FIG. 5 is a central section showing the cold drum employed in FIG. 1.

DETAILED DESCRIPTION OF PREFERRED EMBODIMENT Referring to FIG. 1, a stress-relieved cast aluminum deck has been machined with precision so that each part which attaches to the deck can be accurately mounted within 0.05 mm of a horizontal plane. Journalled in the deck 10 are spindles for a supply reel 11 and a take-up reel 12 for a master tape 13, spindles for a supply reel 14 and a takeup reel 15 for a copy tape 16, and guide rolls for these tapes. Also journalled in the deck 10 are a hot drum 17 and a cold drum 18. An endless metal belt 19, constructed as described above, is carried by the hot drum 17, the cold drum 18 and a stainless steel tensioning roll 20 on a carriage 21 which is slideably mounted on the deck 10. An air-actuated piston 22 urges the carriage 21 and tensioning roll 20 outwardly to subject the belt 19 to a fixed tensioning tension of about 11 kg.

The belt 19 also passes over a belt-guiding assembly 24 which is fixed to the deck 10. Referring to FIG. 2, the belt-guiding assembly includes a stainless steel cylinder 25 of 3.2 cm diameter and a length equaling the width of the belt 19. The cylinder 25 is joumalled at both ends to a block 26 fixedly mounted on the deck 10. Also journalled to the block 26 are a pair of stainless steel rollers 27, 28, each of which is 6 mm wide and 1.25 cm in diameter. The cylindrical surface of each roller 27, 28 is spaced approximately 0.025 mm from one end of the cylinder 25, and when the belt 19 moves either upward or downward, an edge of the belt strikes one of the rollers 27, 28 to maintain the belt substantially in tangential contact over the entire length of the cylinder 25.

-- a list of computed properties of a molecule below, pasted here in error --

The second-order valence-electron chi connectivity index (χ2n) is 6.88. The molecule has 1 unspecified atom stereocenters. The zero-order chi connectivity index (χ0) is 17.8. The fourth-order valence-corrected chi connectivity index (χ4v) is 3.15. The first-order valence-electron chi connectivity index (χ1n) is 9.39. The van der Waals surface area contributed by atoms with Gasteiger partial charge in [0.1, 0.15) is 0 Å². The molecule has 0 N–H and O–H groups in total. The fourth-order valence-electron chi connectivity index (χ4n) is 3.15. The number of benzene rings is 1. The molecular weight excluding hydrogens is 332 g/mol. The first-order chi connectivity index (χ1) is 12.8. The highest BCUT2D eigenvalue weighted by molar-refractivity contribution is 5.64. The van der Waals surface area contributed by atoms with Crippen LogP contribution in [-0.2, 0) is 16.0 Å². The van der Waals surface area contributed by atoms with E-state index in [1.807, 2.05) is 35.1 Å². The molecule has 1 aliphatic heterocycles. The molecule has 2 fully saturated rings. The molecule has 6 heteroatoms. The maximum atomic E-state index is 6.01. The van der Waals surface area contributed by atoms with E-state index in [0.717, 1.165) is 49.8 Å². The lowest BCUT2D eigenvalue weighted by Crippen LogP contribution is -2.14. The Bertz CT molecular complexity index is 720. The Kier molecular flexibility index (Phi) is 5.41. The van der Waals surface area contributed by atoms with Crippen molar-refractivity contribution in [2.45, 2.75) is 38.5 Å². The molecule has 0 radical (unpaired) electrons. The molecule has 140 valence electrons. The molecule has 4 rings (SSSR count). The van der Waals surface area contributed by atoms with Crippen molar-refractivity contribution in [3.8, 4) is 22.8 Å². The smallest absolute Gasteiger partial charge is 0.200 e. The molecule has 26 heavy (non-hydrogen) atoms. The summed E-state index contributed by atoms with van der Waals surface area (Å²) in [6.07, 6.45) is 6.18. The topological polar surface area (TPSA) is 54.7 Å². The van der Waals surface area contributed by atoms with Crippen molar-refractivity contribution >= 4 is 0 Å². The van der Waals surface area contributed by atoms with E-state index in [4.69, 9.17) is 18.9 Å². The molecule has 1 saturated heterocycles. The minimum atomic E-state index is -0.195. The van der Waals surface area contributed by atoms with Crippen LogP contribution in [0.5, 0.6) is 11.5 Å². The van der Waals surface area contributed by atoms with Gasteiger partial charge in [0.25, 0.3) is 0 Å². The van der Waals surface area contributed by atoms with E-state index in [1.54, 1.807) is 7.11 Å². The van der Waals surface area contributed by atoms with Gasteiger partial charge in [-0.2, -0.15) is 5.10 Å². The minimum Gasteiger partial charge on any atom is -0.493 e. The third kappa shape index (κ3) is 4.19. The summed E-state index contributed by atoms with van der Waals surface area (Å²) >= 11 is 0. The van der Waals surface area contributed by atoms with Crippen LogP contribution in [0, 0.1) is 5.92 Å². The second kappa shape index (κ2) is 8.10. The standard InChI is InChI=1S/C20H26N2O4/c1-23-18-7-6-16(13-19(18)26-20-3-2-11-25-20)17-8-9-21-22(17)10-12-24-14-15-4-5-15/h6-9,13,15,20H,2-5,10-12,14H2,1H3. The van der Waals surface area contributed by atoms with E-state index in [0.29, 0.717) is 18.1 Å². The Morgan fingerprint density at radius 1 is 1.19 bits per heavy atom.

Referring to FIGS. 3 and 4, the hot drum 17 comprises two separate rings, namely, a 17.5 cm diameter aluminum support ring 30 and an aluminum annular ring 31 of 20 cm inside diameter and 25 cm outside diameter. While clamped in the position shown, nine holes 32 are bored in the two rings 30, 31, which holes are centered on the space between the rings. The two rings are then secured together by bolts 33 which are insulated from the rings by polytetrafluoroethylene (Teflon) grommets 34. The Teflon grommets expand into the holes 32 upon tightening to rigidly secure the annular ring 31 to the support ring 30. The support ring in turn is firmly held by a hollow threaded shaft 37 and hex nut 38 against a bearing assembly in a bearing housing 39 that is formed with a collar 40 which is bolted against the top of the deck 10 (not shown in FIG. 3).

The annular ring 31 has 45 1.25 cm bores 35, each containing a resistance heater 36 (Ogden Model MW 515-2 12-1, watts, 240 volts). Current to the heaters 36 is supplied from circular junction blocks 41, 42 which are bolted to an insulating disk 43, preferably fonned from Teflon, which in turn is bolted to the support ring 30. Current is supplied to the junction blocks from conventional slip rings 44 via insulated wires 45. A protective cover 48 is bolted to the insulating disk 43'.